I’ll start with a casual example, then we will get to the subject of core interests as well as secondary interests like a fear of disappointing others. Note that “fear of disappointing others” is never a core interest, but could be a shield or protective layer to preserve a core interest without exposing it to social scrutiny.
At the end of the first game, the one with the top score can be disappointed that they did not do better (and may be anxious and frustrated almost the whole time, except for occasional relief and elation). The one with the worst score can be pleased with their results and delighted every moment of the way. So, depending on underlying motivations, the measured results may or may not produce interest or satisfaction or fulfillment. We can keep score without being anxious about the score, right?
If you were the 3rd person bowling with the other two, who would you prefer to give more attention? Unless you were a professional bowling coach (of a professional bowler), you might choose to generally ignore the grumpy jerk and just focus on the person that is more fun. Or, maybe you care so much about the grumpy jerk that you “give them a time out” and respond to what simply may be calls for high-quality attention.
They may start talking about their score and how important they know that bowling is to you. You might interrupt them. You might even say that you know that their whole commentary about disappointing you with a low bowling score is NOT a test of your response to them. You might play along and say that you care VERY deeply about their bowling score (and that you KNOW that they do, too). Then, you might give them an awkwardly long hug and apologize (VERY deeply) for being so desperately ineffective as a sarcastic brat.
So back to the 3 bowlers and their scores, we know that disappointment is not just about results. It is about our interests and motivations. If I prefer to clown around and even intentionally get a low score in a bowling game so that someone else can celebrate their victory over me with me, then that is a very different motivation than obsession about being competitive as a bowler. Unless I am seriously pursuing a career in professional bowling, the ultimate difference between scoring 300 or 200 or 100 in a game of bowling is not 100 or 200… but zero.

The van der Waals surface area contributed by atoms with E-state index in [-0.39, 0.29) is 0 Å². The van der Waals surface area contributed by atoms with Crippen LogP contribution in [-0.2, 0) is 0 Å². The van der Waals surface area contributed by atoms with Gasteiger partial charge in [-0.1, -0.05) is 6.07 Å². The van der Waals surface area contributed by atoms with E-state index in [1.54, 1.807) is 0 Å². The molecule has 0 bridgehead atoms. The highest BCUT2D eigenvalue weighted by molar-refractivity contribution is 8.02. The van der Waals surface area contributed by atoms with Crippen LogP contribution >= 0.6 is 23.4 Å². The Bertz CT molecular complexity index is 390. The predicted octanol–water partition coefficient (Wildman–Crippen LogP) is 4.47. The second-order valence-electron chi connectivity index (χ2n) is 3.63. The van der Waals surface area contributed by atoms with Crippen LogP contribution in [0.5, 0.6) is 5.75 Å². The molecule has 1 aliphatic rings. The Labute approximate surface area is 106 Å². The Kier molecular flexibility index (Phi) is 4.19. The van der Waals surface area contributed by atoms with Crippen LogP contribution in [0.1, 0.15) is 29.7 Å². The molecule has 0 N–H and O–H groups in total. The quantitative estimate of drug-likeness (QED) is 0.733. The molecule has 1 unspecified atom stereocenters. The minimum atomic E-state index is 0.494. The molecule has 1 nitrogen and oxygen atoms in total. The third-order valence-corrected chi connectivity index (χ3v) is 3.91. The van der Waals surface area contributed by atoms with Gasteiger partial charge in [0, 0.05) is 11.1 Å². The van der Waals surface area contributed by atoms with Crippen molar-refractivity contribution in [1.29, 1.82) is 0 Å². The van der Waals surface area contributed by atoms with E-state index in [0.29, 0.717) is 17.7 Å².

In fact, it is even possible to go bowling with someone just for the social aspect of the experience. Maybe we do not even keep score.
So that was my quick example. What did you learn so far from it? Next, here is some background analysis to learn even more.
First, how open am I to experiencing grief (mine or someone else’s)? How open am I to displays of grievances (as in other people’s anger toward me or mine toward them)?
Grief and anger are signals that an important interest is not satisfied. The method that is not working is probably of no importance. Forget what clearly did not work, at least for a moment. What is the underlying interest (behind the unsatisfying method) and what would work to fulfill that guiding interest?
If someone says they are afraid about disappointing me with a low bowling score, they might really be afraid of disappointing me. Maybe they are using bowling to introduce the subject of them disappointing me. They might even directly say “I am requesting that we communicate more about expectations and motivations.” That is quite direct and healthy, isn’t it?